3 Strategies for CFOs navigating a supply-constrained world

It’s a tough time to be the CFO in the consumer goods space. First, it was the unprecedented pandemic of 2020; now the supply-constrained present. CFOs are being forced to navigate inflation, rising supply costs, logistics challenges, and wild shifts in consumer demand. Woe to the finance executive who is trying to plan multiple quarters ahead in this environment.

These forces are converging to create a supply-constrained landscape for almost every consumer goods brand. In other words, most brands are struggling to get enough supply to meet the demand for their products. This isn’t the usual state of the world, if anything, companies have been able to overproduce. Until now.

That’s why, “finance executives are widening the lens to target additional savings,” according to a recent article in the Wall Street Journal. Here are a few of the new strategies we see Alloy customers exploring to preserve and grow market share in today’s environment:

Get smart (and data-driven) about your allocation decisions

Can’t get enough products to the shelf to meet consumer demand? How you allocate your supply is even more important.

Though this isn’t the usual state of the world, there is no reason to believe it will change anytime soon. Part shortages, port congestion, labor shortages — these are the new normal for the short or medium term.

If you’re struggling to ship product to the US — or even to get it produced — your Sales and Supply Chain teams need to be working with your retail partners to ensure that you are getting product where it is needed. Be diligent about reducing unproductive inventory. In supply-constrained environments, retailers are incentivized to hoard products. So you need to be very thoughtful and data-driven about where you’re allocating inventory.

Having the right data, and knowing how to use it, is key to building a collaborative relationship with your retail partners.


Reduce waste across your supply chain

The amount of waste in the supply chain is staggering. In some industries such as food, supply chain issues account for 40% of waste and spoilage. But even if you’re not selling a perishable product, you can still deal with “spoils” in the form of having to mark-down unsold inventory from last season to make room for new items on the shelf.

To begin to tackle waste in their supply chains, CFOs need to begin by thinking about how different teams across their organizations are incentivized. One Alloy customer we spoke with noticed that their sales team, who was incentivized on sell-in to their retail channel, was “stuffing the channel” to hit their number. The Sales team met their quota, but millions of dollars worth of the company’s product spoiled, unsold, on the shelf.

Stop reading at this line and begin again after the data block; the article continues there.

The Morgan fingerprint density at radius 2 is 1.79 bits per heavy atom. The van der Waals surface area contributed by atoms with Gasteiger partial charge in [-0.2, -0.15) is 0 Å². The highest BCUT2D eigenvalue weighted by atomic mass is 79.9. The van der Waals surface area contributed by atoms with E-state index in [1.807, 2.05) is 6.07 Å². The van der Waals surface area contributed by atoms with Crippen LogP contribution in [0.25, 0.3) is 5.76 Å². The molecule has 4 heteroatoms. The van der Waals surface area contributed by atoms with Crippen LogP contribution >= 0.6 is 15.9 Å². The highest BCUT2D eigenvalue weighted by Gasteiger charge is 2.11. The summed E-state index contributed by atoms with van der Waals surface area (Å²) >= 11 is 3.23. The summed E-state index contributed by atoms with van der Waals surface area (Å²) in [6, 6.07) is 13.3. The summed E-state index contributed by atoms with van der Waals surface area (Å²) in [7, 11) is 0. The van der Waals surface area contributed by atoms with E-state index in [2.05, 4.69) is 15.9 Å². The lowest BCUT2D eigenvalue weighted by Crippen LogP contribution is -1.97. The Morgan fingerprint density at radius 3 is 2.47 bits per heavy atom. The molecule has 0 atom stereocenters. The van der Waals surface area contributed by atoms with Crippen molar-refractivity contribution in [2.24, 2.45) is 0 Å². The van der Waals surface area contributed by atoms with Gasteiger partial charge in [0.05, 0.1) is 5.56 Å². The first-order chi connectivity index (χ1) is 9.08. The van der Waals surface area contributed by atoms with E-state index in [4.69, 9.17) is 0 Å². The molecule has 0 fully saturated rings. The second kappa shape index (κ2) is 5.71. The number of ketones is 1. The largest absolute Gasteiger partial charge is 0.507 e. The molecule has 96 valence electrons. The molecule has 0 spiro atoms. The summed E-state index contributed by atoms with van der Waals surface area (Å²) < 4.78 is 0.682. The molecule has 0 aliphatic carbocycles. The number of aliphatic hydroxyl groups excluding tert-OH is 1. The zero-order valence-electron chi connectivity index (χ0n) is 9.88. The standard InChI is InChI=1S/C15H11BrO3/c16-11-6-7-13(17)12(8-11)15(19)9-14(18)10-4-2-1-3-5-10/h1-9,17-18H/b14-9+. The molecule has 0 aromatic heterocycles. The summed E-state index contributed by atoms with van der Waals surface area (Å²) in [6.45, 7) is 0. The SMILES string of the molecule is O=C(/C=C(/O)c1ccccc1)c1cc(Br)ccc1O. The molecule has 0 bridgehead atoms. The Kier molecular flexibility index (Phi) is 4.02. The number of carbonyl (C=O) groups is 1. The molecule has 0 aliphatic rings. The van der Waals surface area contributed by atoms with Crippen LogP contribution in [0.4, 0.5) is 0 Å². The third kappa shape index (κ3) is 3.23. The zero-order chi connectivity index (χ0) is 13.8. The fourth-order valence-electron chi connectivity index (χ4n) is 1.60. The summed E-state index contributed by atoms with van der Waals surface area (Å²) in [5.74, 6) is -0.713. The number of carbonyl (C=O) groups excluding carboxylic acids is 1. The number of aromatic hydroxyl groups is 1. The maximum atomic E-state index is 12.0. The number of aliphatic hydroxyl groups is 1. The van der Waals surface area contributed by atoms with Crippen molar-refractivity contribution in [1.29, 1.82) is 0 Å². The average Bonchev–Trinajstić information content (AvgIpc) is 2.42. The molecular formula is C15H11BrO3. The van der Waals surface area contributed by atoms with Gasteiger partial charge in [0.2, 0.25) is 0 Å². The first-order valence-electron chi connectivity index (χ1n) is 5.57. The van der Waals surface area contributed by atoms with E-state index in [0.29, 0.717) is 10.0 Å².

Sales teams have an incentive to push their Supply Chain counterparts to overproduce because if you’re in Sales the worst thing that could happen is that you can’t fill an order and deliver for your retail partners. A great CFO will understand these dynamics playing out in different departments across the company, and will be able to push for efficiency and eliminate waste.

Global chocolate producer Ferrero uses a data-driven approach in Alloy to reduce waste across their supply chain. If Ferrero sees early enough that product isn’t moving well, they can talk to the retailer about how they can improve it – while the opportunity still exists. For example, can they offer a markdown in the last week or two? Some profit may be sacrificed, but it saves them from destroying product at the end.

"Watching not only after the event has happened, but on the way into the event... Real-time inventory and turn information to connect the dots about where it is that I'm likely to have spoils. And can I do something? Can I work with that retailer earlier to move the product faster?"
-Glenn Lawse, VP Supply Chain, Ferrero USA
More agile forecasting and planning, based on real-time consumer demand

Supply chain issues, weather patterns, changes in consumer demand — these have likely caused reality to deviate from your plan. Bringing these two into closer alignment can be a harrowing task — and a time-consuming one.

A major pain point is the amount of time it takes to adjust plans in a more agile fashion. The world today looks like this, according to CJ Prober, CEO of Tile: “Either a change in supply, or a change in sell-through, throws everything up in the air, and you have to rework your plan. The sales team will come up with the sell-through forecast, then that sell-through forecast by channel and region, will translate into a sell-in forecast. And then, that sell-in forecast will get loaded into the financials. And, each of those steps is a few days. In the end, it takes 10 days to get something like this sorted through.”

Today, CFOs can best adapt to shifting demand with “outside-in forecasting.” A demand planning solution that brings in POS data can help CFOs sense and adjust to shifts in demand as they happen, allowing them to track forecasts and plans against sell-through, sell-in and channel inventory in real-time, creating a feedback loop between planning and execution.

Want to learn more? Contact us for a demo today!



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